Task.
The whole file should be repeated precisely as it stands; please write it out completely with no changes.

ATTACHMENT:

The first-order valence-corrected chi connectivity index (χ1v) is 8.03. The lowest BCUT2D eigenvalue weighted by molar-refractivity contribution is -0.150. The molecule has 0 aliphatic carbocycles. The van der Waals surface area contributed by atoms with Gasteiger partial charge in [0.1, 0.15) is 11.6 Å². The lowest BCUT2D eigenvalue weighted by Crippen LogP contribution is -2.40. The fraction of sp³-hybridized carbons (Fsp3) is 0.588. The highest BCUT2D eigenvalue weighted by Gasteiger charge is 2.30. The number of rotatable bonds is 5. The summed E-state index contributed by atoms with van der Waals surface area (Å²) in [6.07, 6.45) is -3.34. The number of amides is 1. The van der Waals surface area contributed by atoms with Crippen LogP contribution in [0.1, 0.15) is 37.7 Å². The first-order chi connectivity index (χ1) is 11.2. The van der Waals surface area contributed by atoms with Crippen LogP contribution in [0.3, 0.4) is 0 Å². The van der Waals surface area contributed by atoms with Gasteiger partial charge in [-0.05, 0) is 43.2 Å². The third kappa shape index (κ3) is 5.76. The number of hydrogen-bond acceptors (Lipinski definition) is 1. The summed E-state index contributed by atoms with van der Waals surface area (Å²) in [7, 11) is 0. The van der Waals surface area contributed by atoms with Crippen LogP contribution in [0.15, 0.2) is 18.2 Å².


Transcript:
The first-order valence-corrected chi connectivity index (χ1v) is 8.03. The lowest BCUT2D eigenvalue weighted by molar-refractivity contribution is -0.150. The molecule has 0 aliphatic carbocycles. The van der Waals surface area contributed by atoms with Gasteiger partial charge in [0.1, 0.15) is 11.6 Å². The lowest BCUT2D eigenvalue weighted by Crippen LogP contribution is -2.40. The fraction of sp³-hybridized carbons (Fsp3) is 0.588. The highest BCUT2D eigenvalue weighted by Gasteiger charge is 2.30. The number of rotatable bonds is 5. The summed E-state index contributed by atoms with van der Waals surface area (Å²) in [6.07, 6.45) is -3.34. The number of amides is 1. The van der Waals surface area contributed by atoms with Crippen LogP contribution in [0.1, 0.15) is 37.7 Å². The first-order chi connectivity index (χ1) is 11.2. The van der Waals surface area contributed by atoms with Crippen LogP contribution in [0.3, 0.4) is 0 Å². The van der Waals surface area contributed by atoms with Gasteiger partial charge in [-0.05, 0) is 43.2 Å². The third kappa shape index (κ3) is 5.76. The number of hydrogen-bond acceptors (Lipinski definition) is 1. The summed E-state index contributed by atoms with van der Waals surface area (Å²) in [7, 11) is 0. The van der Waals surface area contributed by atoms with Crippen LogP contribution in [0.15, 0.2) is 18.2 Å².